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Dianne Krause

Education Is My Life | A Group Blog On All Things Education - 1 views

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    New blog for all teachers - preservice to veterans!
Dianne Krause

A Teacher's Guide to Generation X Parents | Edutopia - 1 views

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    "How to work with well-meaning but demanding moms and dads."
Dianne Krause

Guidelines for Working with Adult Learners. ERIC Digest - 0 views

  • Known as the andragogical model, the use of learner-centered instruction--which supports addressing the needs and interests of learners--is regularly championed in the literature as the most effective way to teach adults.
  • Adults have a rich reservoir of experience that can serve as a resource for learning.
  • tend to have a life-, task-, or problem-centered orientation to learning as opposed to a subject-matter orientation
  • ...19 more annotations...
  • motivated to learn due to internal or intrinsic factors
  • herefore, adult learning in formal institutions can be viewed in terms of the direction and support needed by the learner in the following ways: learners need both direction and support, learners need direction, learners need support but are reasonably self-directing, or learners are moderately capable of providing their own direction and support
  • Even though learners may need both direction and support, they can still be involved in designing and directing their learning in meaningful ways.
  • Adult learner involvement in needs assessment initiates a partnership with the instructor
  • WWW question: Who needs What as defined by Whom, in which Who is the learners, WHAT are their needs, and WHOM are the definers
  • "How do we listen to adult learners before we design a course for them, so that their themes are heard and respected?
  • Developing an atmosphere in which adults feel both safe and challenged should be the goal
  • An ideal adult learning climate has a nonthreatening, nonjudgmental atmosphere in which adults have permission for and are expected to share in the responsibility for their learning.
  • Capitalize on the first session
  • Incorporate group work
  • Break the traditional classroom routine
  • -Use humor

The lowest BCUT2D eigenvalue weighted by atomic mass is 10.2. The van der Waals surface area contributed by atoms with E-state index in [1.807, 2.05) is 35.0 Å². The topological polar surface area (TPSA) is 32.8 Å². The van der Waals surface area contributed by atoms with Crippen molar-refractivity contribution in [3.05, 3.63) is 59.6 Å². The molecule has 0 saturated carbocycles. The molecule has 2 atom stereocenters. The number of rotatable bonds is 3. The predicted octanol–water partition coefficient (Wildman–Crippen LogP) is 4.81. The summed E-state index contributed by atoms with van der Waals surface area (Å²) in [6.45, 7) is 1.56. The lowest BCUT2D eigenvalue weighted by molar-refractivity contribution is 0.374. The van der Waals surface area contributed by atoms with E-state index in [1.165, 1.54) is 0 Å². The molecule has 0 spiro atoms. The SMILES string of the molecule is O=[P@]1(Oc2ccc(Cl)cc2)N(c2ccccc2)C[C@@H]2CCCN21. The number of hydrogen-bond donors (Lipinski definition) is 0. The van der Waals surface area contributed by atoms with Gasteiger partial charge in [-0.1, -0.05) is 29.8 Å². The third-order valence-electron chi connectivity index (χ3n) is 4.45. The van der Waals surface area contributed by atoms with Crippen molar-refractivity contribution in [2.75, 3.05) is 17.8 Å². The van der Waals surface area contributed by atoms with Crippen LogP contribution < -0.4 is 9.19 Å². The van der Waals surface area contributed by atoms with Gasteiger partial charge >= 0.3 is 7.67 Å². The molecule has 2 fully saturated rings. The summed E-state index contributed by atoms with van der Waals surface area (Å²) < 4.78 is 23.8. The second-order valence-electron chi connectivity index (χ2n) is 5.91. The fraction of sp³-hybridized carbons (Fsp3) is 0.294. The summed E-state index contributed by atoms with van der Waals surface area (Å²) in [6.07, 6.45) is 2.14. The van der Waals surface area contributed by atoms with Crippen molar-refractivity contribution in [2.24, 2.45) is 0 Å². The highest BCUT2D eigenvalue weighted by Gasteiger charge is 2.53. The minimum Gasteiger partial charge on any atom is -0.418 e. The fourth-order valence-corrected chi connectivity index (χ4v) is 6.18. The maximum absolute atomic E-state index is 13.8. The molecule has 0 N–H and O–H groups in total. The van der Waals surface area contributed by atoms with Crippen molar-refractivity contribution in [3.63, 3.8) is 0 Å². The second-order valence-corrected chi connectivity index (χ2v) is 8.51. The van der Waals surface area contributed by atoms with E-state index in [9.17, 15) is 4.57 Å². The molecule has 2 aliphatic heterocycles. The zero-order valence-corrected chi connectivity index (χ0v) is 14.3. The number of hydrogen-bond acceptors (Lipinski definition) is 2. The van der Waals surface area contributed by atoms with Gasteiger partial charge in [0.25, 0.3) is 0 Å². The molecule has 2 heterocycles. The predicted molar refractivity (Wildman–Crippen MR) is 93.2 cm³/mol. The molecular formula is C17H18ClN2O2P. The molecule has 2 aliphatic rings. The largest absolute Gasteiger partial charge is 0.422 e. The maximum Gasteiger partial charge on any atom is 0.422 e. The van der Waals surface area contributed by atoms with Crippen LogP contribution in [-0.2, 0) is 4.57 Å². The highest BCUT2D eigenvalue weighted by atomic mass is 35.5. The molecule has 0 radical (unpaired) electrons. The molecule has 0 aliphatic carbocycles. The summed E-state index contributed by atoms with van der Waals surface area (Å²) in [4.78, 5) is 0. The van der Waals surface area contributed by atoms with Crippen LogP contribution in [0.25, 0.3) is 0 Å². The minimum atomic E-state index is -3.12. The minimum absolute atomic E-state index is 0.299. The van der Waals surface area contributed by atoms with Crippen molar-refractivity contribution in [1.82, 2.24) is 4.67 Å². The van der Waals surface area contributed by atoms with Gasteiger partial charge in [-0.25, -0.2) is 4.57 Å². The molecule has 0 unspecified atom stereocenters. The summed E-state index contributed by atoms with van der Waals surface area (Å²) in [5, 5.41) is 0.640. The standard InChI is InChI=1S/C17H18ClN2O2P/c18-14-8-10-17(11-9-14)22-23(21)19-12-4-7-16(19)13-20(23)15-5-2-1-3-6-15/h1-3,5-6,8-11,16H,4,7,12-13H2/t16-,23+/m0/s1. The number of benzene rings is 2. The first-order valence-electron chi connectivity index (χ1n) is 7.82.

• Support opportunities for individual problem solving
  • equitable learning environment.
  • Consider their attitudes toward and knowledge about the variety of people they teach.
  • nstructors have a professional responsibility to accept every adult learner as of equal worth regardless of race, gender, ability, or background.
  • Think through the way they present their subjects or topics. T
  • Instructors must act on the belief that change and development are possible for all people and that their role is to assist the process in all learners
  • "Learning is part of a circuit that is one of life's fundamental pleasures: the [instructor's] role is to keep the current flowing" (p. 38). Instructors who have successfully engaged adults as partners by providing direction and support will have succeeded admirably.
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    ""Adults vote with their feet," a favorite adage of adult educators, is frequently used to describe a characteristic of adult learners. In most circumstances, adults are not captive learners and, if the learning situation does not suit their needs and interests, they will simply stop coming. In discussing adult education, Knowles (1980, 1984) distinguished between teacher-centered and learner-centered instruction. He promoted the latter because it viewed learners as mutual partners in the learning endeavor (Merriam and Caffarella 1991). Known as the andragogical model, the use of learner-centered instruction--which supports addressing the needs and interests of learners--is regularly championed in the literature as the most effective way to teach adults. However, Merriam and Caffarella (ibid.) assert that "adult learning in formal settings, for the most part, is still instructor designed and directed" (p. 26). Given the wide support for learner involvement, the discrepancy between adult education theory and practice is perplexing. How can instructors of adults become more learner centered in their practice? This ERIC Digest suggests guidelines and strategies that can be used in formal settings by instructors of adults to involve learners more effectively. "
Dianne Krause

Teacher Professional Development Sourcebook: The Changing Landscape of Teacher Learning - 0 views

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    "Chris Dede, a professor of learning technology at the Harvard Graduate School of Education, is a leading authority on online teacher professional development. For 16 years, beginning in the early 1990s, Dede taught a course at HGSE called "Learning Media That Bridge Distance and Time." The rapid changes in interactive technology during that period brought the potential of online teacher learning into sharp focus for Dede. "I saw it as an important way of scaling up quality instructional practice, and an important lever for education reform, but also I saw that it wasn't going far very fast," he explains. Dede's investigations into online professional development led him to gather a group of researchers, distance-learning experts, and professional development providers at a conference at Harvard in 2005, and subsequently to publish, as editor, Online Professional Development for Teachers: Emerging Models and Methods (2006). The book, which explores the strengths and tensions of online teacher training, has become a key resource in the field."
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